Pagola’s revelation of Christ’s passionate defence of women is one of a number of areas where he directs us to conclusions impolitic for him, a priest and a seminary professor, to articulate. The Church’s stand on divorce for instance. The sole New Testament teaching against divorce is in Matthew 19: 3-12. Consider what Pagola writes about Matthew and the Pharisees. Now see that Christ specifically repudiates the Mosaic law authorising divorce in answer to a challenge from ‘some Pharisees’. The context is all-important. My conclusion? If Christ said it at all it would certainly have been in condemnation of the brutality of divorce as practised at the time. Imagine – the woman would never have been allowed to take her children, certainly not sons, anyway, who would remain within the extended family. She literally had the status of human rubbish.  Would the real Jesus have condemned a divorce within the framework of fair, judicial property and custody settlement? Of course not. This is one of several inescapable conclusions that Pagola avoids putting into words, but his signposts are large and clear.

Again, when Jesus says, “I come to bring not peace but a sword … to set father against son and son against father, mother against daughter and daughter against mother, mother-in-law against daughter-in-law and daughter-in-law against mother-in-law,” he was not speaking of anything like the families we know, so transformed by two millennia of Christianity. He was referring to roles within a merciless, virtually life-or-death authority structure.

No wonder, in spite of the fact that Pagola’s book has sold more than 150,000 copies, many to Christian clergy who rave about it and convene study groups around it, that Spain’s arch-conservative bishops have succeeded in having it banned in Pagola’s own country. A futile rear-guard action of course – the original Spanish edition had sold 60,000 copies before they got their way. These are the same people who are so entrenched in their defiance of the spirit of the Second Vatican Council that they send out spies to report on priests who share the wine of communion, even those who give the host dipped in wine.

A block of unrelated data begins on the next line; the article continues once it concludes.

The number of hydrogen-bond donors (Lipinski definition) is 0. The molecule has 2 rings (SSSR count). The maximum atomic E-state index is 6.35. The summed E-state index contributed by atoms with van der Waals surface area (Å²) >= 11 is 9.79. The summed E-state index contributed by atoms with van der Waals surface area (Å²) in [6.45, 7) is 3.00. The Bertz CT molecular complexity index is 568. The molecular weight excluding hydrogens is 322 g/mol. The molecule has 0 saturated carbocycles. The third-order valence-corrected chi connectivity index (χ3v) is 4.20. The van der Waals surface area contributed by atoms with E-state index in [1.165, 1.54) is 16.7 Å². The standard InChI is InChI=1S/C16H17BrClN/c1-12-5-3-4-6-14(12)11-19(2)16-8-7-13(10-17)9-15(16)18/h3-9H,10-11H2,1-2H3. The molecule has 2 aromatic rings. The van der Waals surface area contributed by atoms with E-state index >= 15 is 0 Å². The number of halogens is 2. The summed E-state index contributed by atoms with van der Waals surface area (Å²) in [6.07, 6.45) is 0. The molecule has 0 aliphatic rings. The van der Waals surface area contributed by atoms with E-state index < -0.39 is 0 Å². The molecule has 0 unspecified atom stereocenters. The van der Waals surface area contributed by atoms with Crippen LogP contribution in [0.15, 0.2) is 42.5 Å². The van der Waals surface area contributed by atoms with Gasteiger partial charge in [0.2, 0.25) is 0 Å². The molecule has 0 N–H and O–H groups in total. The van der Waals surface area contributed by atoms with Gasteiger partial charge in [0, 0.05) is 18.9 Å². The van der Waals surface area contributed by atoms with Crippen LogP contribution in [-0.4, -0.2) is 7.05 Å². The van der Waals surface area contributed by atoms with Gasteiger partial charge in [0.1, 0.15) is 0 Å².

A mad world, my masters. But a glorious one.


Reading Pagola launched me on a difficult journey. Since my return to Christianity I had been nourished by it, relying on the steady, gentle cycle of the ritual year to give balance and continuity to my always chaotic life. In my darkest hours, the final years of my marriage, St Patrick’s Cathedral in Auckland had become a second home, a place where I would always be greeted as a friend. I knew that nothing, nothing I could say or do, would ever cause its doors to close against me.
Now all this was thrown into question and it would be painful months before I came to this understanding: whatever the Christian churches may have been at times, or may be now, they embody the authentic continuity of Christ’s primary intention to create communities where compassion, gentleness and worship flourished. Does the modern Catholic/Anglo-Catholic church meet this description? Absolutely, if not uniformly. Settling back into the community required a degree of surrender, a conscious act of intellectual humility. But I’m back. And grateful to be so.

My thanks to the remarkable Fr Michael Elligate, SJ, Order of Australia, of Melbourne University, for the generous gift of his time and the recommendation of Jesus:An Historical Approximation, by José A Pagola, Fourth (Revised) Edition, Convivium Press 2013, translated by Margaret Wilde.

Tale of a Shirt